• Enjoying the blessings – It is not sinful to enjoy what God has blessed you with. If God has given you material blessing then enjoy them.
  • Employ the blessings – Do good to others. Give to the missionary, give to the church, share with those in need. If God has blessed you then you should be a blessing to someone else.

Paul closes the epistle with three pieces of advice for Timothy.

Flee (verse 11)
Many believe that if a person runs away from a situation then they are a coward. Sometimes fleeing a situation is an indicator of wisdom, not a lack of courage. Joseph fled from his master’s wife when she tempted him with sin. David fled from Saul who tried to kill him. This word flee does not mean just to run away to be separate yourself from something.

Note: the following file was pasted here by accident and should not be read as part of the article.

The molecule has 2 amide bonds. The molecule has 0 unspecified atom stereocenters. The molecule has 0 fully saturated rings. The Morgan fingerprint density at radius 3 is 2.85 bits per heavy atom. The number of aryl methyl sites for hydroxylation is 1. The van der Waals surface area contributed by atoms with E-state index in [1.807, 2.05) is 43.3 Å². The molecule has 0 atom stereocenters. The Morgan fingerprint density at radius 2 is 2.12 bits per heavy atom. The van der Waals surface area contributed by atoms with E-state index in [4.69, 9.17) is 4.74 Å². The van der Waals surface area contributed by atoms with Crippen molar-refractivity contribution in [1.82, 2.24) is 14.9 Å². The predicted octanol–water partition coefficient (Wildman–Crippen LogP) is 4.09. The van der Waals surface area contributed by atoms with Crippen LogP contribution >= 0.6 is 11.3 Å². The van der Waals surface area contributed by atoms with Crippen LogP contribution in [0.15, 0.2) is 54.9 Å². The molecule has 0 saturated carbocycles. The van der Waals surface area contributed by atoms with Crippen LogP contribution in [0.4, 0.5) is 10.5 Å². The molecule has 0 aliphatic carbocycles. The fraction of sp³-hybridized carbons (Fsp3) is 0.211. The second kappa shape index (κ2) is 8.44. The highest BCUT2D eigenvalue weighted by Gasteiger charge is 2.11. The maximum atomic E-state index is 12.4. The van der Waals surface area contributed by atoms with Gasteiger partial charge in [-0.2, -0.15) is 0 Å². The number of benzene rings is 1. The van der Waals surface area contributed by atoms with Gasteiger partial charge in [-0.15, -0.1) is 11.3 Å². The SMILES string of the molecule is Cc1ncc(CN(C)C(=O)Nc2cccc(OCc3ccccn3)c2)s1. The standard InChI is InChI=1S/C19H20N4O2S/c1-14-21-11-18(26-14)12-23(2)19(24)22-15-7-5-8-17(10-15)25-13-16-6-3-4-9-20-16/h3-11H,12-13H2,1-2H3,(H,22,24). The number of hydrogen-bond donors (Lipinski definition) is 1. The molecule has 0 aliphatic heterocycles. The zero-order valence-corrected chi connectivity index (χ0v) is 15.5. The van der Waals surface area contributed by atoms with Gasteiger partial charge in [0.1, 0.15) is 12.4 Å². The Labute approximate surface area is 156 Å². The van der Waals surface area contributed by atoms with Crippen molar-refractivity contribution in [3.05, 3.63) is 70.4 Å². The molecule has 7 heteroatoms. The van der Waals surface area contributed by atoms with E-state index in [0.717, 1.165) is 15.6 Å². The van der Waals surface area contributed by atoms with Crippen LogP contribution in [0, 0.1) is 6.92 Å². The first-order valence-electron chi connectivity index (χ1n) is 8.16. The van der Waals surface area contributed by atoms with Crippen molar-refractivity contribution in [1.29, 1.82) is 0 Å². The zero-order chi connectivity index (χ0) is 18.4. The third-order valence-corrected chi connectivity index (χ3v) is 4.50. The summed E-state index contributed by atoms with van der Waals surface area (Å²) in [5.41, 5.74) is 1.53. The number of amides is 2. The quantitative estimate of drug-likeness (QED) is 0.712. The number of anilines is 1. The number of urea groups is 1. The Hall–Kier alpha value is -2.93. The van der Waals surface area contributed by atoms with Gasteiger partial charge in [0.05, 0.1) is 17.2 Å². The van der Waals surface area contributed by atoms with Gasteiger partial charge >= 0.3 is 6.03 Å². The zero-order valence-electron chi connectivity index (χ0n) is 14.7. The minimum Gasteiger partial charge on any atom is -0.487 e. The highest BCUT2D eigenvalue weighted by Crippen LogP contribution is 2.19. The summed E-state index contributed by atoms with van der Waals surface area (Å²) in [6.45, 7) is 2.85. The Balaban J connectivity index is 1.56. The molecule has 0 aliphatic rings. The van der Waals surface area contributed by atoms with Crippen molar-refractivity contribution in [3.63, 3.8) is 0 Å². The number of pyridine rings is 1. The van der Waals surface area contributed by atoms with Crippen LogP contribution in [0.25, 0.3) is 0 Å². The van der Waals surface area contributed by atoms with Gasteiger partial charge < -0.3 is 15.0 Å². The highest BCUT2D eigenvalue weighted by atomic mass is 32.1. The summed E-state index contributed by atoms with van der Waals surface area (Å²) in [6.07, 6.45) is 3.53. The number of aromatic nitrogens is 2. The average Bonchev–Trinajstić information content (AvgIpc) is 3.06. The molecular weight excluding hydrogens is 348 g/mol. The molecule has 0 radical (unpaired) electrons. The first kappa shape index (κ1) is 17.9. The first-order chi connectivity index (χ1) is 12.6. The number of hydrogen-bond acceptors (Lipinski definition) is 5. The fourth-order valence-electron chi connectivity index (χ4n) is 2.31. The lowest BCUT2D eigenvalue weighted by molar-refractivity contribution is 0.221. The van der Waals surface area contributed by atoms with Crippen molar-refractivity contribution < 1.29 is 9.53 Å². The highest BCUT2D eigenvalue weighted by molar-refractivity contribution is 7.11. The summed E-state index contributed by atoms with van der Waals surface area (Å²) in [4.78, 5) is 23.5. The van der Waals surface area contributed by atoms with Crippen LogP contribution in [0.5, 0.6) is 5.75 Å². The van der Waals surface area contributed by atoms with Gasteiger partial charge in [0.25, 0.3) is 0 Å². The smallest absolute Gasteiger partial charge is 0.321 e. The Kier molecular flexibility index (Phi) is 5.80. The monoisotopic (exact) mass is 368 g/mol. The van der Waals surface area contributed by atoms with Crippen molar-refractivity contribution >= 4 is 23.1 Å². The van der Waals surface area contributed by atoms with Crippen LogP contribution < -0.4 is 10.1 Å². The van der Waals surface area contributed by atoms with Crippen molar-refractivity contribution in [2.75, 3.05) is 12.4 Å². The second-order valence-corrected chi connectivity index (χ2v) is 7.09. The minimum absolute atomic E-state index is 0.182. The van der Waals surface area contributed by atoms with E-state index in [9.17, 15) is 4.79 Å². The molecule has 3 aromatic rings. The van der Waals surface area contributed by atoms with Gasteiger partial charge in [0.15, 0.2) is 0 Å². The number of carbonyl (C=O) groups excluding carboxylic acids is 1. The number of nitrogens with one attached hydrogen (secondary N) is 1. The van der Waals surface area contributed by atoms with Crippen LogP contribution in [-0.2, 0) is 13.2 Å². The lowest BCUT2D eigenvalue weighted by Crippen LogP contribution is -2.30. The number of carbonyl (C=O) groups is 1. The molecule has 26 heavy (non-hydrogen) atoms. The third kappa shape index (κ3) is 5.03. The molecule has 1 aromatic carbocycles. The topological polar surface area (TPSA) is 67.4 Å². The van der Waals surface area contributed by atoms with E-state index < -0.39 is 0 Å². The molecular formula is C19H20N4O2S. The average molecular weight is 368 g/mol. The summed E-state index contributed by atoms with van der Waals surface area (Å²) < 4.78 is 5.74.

Timothy was to separate himself from these false teachers. Not all fellowship and not all unity are good. There comes a time when the man of God must take a stand on certain things like false doctrine and separate himself from it.

Follow (verse 11)
If all a person did was flee then eventually they would isolate themselves and remove the possibility of growth. Paul tells Timothy to follow after righteousness, godliness, faith, love, patience, and meekness.

Fight (verse 12)
This word translated, “fight,” is the word from which we get our English word “agonize.” This word means to be a soldier or an athlete who gives his or her all to win the prize. Paul was a fighter himself and he wanted Timothy to be a fighter as well. The man of God and the people of God must be like Nehemiah who had a trowel in one hand and sword in the other. He must work to build up the church but at the same time be ready to fight for what he believes in.

God help us to take the whole counsel of God’s word to live by. Let us not be like the false teacher and select the verses that suit our likes, but all of God’s word. Let’s show this world that God has made a change in our lives by the lives we live in front of them.